Last week’s episode featured Brianne Lauro, who talked about showing reciprocity to the lands and waters that have taken care of her family for generations. Lois’s story reminds us to give back to the natural world as it gives to us. Just this week, a new report came out from the Inter-governmental Panel on Climate Change or the IPCC, compiling the last 8 years of climate science and citing over 14,000 studies. The overarching message: the climate crisis is here. The Atlantic states that “the climate is now changing on political time,” meaning that what we once projected into the distant future is happening now and within shorter cycles, like elections. All that to say — change is here. It’s been here. And taking action is both an act of kindness and a necessity. I’ll link some resources in the show notes.

Gale Straub – Narration:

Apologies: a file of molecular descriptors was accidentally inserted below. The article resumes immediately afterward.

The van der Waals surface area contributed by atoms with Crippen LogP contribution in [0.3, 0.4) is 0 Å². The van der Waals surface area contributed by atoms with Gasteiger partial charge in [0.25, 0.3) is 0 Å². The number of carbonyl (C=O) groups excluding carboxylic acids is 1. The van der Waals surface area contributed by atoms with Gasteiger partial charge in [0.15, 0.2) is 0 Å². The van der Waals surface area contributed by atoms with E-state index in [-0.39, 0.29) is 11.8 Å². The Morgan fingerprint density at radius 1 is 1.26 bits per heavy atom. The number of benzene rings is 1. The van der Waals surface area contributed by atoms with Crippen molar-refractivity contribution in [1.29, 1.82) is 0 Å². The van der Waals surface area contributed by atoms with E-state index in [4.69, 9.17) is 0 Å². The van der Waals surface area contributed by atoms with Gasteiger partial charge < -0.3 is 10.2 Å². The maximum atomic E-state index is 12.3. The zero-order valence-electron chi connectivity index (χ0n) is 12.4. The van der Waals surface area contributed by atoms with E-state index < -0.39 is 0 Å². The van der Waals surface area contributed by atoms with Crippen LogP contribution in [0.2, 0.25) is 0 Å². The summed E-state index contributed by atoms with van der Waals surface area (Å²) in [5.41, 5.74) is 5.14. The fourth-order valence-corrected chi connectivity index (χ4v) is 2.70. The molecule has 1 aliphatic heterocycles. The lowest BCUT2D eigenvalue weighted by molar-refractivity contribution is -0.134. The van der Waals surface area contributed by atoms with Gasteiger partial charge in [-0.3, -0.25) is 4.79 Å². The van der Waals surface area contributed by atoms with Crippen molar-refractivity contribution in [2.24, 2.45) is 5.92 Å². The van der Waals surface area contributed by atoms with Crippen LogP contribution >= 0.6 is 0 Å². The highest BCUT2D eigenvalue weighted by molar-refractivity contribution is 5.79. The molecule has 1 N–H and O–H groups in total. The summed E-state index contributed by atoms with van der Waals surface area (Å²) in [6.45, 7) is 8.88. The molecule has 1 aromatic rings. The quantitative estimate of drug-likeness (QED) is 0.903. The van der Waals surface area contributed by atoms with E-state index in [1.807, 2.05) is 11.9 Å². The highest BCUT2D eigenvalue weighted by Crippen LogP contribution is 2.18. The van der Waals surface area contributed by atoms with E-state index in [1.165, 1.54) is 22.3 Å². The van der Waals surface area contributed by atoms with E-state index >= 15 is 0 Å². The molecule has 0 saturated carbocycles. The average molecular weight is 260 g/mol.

We also received several stories of kindness from strangers. First you’ll hear from Hiranya, who you might remember from her interview a few years ago on solo walking the Welsh Coastal Path:

Hiranya de Alwis Jayasinghe:

So I was hiking the Welsh coastal path at home quite a long day, and hadn’t really had much rest. And finally, kind of 18 miles later, I got, got to a place called Dale and took my backpack off. The sigh of relief, sat down, ordered some food, looked at my phone, realized I don’t have any battery, which from my cable and suddenly thought, oh dear, I’ve left my cable where I’d stayed the night before. So I spoke to the owner and I said dinner anywhere that I could get a new cable. And he said, oh, I think the nearest base is probably Milford Haven, which is where I’d start to now in the morning. So I started running through the scenarios and thinking, oh, if even if I did hike back kind of 20 miles, um, I wouldn’t, wouldn’t be able to buy a cable until the next mornings.

Hiranya de Alwis Jayasinghe: